Three things I’m thankful for today:
- Clearing brush with the wood-chipper on my father-in-law’s farm. We spent 7 hours clearing enormous piles of cedar limbs and other wood Jim had trimmed from trees lining his various fields. My favorite part: Asher, my 9-year-old, hanging out with us for the duration, going at it with a hatchet on every limb he could get to. His energy and enthusiasm never flagged for a second. His joy was infectious.
- The motivation to write this review, despite my anxiety about it.
- The motivation to initiate conversation with people I barely know at church.
I have a couple hundred movies on my Netflix streaming queue, and I can never make up my mind about what to watch next, so I check my list at the website frequently and prioritize by what is due to go off next. Cape Fear was one of them. I was glad to be provoked to watch it, as I’d been meaning to for years and I’m a fan of Martin Scorsese films.
Cape Fear is about an attorney named Sam Bowden (Nick Nolte,) who lives with his wife and teenage daughter in Florida. His marriage is loving but rocky, as Bowden has had a number of infidelities over the years and seems on the verge of entering a new affair. He’s a flawed man, but a family man who seems like he’s trying his best in spite of his demons. One of those demons, however, has come for a reckoning–Max Cady (Robert De Niro) a recently released ex-con whom Bowden defended (poorly) 14 years ago. Cady is seeking revenge against the lawyer who denied him the proper defense he was entitled to, and he stalks and terrorizes the Bowdens relentlessly. Cady especially targets their young and impressionable 15-year-old daughter, Danielle (Juliette Lewis), who is very close in age and, perhaps, likeness to the girl Cady was convicted of assaulting and raping 14 years previous.
Cape Fear is a remake of a 1962 film starring Gregory Peck and Robert Mitchum, as Bowden and Cady, respectfully. In that film, Bowden was an upstanding, comparatively flawless and good man, but Scorsese had a different vision for his remake. He wanted a Bowden with warts, and at times, it seems that Bowden may deserve Cady, or at least some kind of reckoning for his sins. Nolte’s Bowden is not a bad man, but a case can certainly be made that he needs to be punished. De Niro’s Cady is not only bad, but pure evil, the devil masquerading as an angel of judgment. He has a supernatural omnipresence, showing up everywhere the Bowdens are, sometimes seemingly before they have arrived. He stalks their property, watches them from across the street at a parade, even tags along on a family getaway in a manner that is well beyond reasonable. He is the stuff of nightmares.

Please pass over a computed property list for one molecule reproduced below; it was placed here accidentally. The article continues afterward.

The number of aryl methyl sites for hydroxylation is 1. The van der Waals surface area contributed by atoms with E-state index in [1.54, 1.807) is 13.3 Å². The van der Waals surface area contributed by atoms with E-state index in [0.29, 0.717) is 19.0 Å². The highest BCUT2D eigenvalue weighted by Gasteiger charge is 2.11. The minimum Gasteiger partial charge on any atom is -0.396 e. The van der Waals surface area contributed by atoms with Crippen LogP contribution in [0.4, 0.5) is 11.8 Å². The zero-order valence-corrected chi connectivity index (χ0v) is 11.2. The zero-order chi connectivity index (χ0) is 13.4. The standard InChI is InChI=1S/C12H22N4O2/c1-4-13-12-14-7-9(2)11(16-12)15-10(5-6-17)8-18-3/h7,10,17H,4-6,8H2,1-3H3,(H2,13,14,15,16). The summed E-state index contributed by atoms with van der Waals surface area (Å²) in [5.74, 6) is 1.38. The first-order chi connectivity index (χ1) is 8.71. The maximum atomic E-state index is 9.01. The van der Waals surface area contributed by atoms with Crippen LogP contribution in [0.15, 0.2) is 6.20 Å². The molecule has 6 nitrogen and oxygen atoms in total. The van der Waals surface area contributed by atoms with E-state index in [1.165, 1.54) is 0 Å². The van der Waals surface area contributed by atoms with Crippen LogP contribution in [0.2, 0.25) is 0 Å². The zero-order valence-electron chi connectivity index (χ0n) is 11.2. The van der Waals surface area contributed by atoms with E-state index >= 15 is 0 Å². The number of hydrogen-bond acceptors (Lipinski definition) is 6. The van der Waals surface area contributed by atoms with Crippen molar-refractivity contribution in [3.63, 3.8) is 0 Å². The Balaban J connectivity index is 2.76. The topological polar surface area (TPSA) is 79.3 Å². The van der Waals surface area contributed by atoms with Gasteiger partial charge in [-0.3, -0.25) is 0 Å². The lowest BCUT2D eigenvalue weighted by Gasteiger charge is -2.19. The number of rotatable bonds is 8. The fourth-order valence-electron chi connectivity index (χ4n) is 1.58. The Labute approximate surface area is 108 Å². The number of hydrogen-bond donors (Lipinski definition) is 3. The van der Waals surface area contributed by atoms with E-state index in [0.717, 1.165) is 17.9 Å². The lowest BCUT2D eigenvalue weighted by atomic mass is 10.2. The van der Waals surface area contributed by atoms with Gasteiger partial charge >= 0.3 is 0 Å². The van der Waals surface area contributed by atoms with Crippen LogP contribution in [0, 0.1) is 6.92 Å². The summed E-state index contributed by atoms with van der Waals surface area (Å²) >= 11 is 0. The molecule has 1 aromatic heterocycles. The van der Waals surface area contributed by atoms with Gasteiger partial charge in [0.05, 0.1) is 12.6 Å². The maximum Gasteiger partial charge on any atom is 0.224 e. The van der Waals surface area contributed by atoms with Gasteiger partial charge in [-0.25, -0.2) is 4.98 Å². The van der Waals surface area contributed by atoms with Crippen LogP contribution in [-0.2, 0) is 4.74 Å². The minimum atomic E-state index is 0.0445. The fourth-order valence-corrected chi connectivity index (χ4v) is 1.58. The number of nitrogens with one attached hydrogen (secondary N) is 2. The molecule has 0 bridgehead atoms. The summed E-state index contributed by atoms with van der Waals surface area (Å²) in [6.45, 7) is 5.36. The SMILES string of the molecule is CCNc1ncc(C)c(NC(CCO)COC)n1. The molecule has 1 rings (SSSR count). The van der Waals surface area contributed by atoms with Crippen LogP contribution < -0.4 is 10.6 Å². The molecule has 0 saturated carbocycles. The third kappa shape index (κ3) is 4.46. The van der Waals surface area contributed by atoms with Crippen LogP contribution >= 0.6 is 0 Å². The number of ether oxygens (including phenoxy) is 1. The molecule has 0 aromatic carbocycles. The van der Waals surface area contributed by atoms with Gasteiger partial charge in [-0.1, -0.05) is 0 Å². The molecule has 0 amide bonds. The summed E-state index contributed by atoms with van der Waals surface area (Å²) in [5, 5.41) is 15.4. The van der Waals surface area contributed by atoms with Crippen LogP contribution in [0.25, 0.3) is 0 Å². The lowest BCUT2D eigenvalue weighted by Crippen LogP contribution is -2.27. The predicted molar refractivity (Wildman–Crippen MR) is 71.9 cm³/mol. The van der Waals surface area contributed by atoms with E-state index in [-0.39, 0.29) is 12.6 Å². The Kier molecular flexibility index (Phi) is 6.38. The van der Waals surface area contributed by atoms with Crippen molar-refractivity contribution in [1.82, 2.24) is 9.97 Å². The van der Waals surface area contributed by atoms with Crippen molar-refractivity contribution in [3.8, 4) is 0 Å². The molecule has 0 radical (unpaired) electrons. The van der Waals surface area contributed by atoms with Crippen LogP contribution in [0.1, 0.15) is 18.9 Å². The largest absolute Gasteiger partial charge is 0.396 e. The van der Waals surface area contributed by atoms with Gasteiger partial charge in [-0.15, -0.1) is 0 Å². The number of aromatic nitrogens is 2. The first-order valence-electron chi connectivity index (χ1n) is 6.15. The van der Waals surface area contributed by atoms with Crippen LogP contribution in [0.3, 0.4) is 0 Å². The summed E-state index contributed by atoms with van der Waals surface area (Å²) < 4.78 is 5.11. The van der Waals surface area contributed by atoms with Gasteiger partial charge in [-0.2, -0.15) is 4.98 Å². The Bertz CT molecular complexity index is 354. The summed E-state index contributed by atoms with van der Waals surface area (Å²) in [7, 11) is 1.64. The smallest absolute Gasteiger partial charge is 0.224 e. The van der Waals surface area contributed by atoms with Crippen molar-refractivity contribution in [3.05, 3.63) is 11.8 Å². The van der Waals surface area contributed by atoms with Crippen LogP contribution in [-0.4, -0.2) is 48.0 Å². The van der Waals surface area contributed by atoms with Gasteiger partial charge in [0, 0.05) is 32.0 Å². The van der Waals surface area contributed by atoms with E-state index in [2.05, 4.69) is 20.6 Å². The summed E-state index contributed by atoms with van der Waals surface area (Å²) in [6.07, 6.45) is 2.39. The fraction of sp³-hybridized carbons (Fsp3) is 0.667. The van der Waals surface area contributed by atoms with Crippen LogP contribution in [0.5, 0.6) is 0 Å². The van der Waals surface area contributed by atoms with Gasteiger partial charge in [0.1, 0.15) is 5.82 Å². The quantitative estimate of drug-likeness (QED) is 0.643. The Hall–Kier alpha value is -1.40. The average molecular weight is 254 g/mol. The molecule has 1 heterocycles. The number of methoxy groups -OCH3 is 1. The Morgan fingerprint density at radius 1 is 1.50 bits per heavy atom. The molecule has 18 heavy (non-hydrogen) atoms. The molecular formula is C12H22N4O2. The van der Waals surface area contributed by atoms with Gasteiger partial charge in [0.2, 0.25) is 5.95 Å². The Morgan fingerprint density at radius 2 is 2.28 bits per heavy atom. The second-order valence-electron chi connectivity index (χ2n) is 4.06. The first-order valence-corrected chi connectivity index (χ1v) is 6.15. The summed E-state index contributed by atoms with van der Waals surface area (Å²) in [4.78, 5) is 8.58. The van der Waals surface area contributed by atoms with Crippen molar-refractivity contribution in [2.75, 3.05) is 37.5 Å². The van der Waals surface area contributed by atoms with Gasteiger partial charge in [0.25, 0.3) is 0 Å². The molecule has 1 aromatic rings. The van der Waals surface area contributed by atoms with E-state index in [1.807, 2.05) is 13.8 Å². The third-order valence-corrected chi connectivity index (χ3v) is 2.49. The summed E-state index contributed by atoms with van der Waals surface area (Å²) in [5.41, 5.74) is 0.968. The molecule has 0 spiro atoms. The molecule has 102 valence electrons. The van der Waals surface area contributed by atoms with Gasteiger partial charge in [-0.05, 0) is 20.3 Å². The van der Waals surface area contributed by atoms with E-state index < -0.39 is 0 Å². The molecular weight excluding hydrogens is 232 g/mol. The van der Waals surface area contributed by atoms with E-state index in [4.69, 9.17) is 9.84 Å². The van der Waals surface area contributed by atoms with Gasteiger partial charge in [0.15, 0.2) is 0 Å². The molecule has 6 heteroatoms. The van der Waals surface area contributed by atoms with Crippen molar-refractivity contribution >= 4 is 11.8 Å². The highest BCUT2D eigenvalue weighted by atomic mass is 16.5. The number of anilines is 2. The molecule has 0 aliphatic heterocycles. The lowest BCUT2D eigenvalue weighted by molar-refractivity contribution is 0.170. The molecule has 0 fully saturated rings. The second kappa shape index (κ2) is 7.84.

Cape Fear is entertaining suspense, but not the masterpiece it could have been in Scorsese’s hands. Scorsese directs this almost as if it were purely his re-imagining of the 1962 film rather than his own vision; in other words, he’s committed to the styles of noir of that time period, which clashes with his own directorial style. I would rather he have updated it completely. For instance, the film is over-scored (Elmer Bernstein reproduces the original Bernard Herrmann score), and scenes that would be much more effective without a score are wall-to-wall music, as you would see in a good mid-20th-century noir but not in a good Scorsese flick. Quick zooms and selective lighting also draw attention to themselves and away from the characters, so that the performances at times are cartoonish or archetypal rather than human. I was fascinated by Sam Bowden and Max Cady, but because the style of the thing was so often emphasized over substance, I couldn’t appreciate the pathos and nuances at work here. It kept me on the surface.
The movie does score big in spots, however, when it seems Scorsese forgot he was trying to reproduce a 1962 suspense film and directed it his way, and both of them involved Julette Lewis (who, along with De Niro, was nominated for an Oscar). The first is a now-classic, deeply disturbing scene between Danielle and Cady, who poses as her summer school drama teacher to attempt to seduce her. The scene was improvised, and the two actors completely disappear into their characters and the shared moment. De Niro is menacing while at the same time oddly soothing, speaking to Danielle on a level she can understand. She is a vulnerable teenager–her parents fight a lot and seem to ignore her. She feels alienated, and Cady can speak to that with philosophy and maxims that make sense to Danielle. Lewis portrays a little girl’s caution with a stranger along with an adolescent’s fascination and attraction to a wise father figure who speaks so much sense that he is attractive to her in spite of the danger he poses. She blushes, she giggles, and she is on the verge of frightened tears, all at once. The way she reacts when Cady puts his thumb in her mouth is both impossible to watch and impossible to turn away from. There is no score here, and the camera behaves itself. The second scene somewhat reprises this one, when Danielle and Leigh (Jessican Lange), her mother, are trapped by Cady on their houseboat. Here, Danielle tries to seduce Max, in the hopes of keeping him placated and distracted. She does so well at first that we think perhaps she really is glad to see him, that she really does feel a greater affinity for him than she does her parents. He almost believes it, too, but then her face breaks, then her voice as she tries to keep the charade going, and we realize that Max knew even before we did that she was lying.
These are the most frightening scenes of the movie and score much bigger than any of the other shocks. I think Scorsese knew this, but he was committed to directing this as a 1950s-60s noir and couldn’t back away from it. It’s really too bad. He had some incredible material and talent to work with. I just wish he had made the movie 100% his way.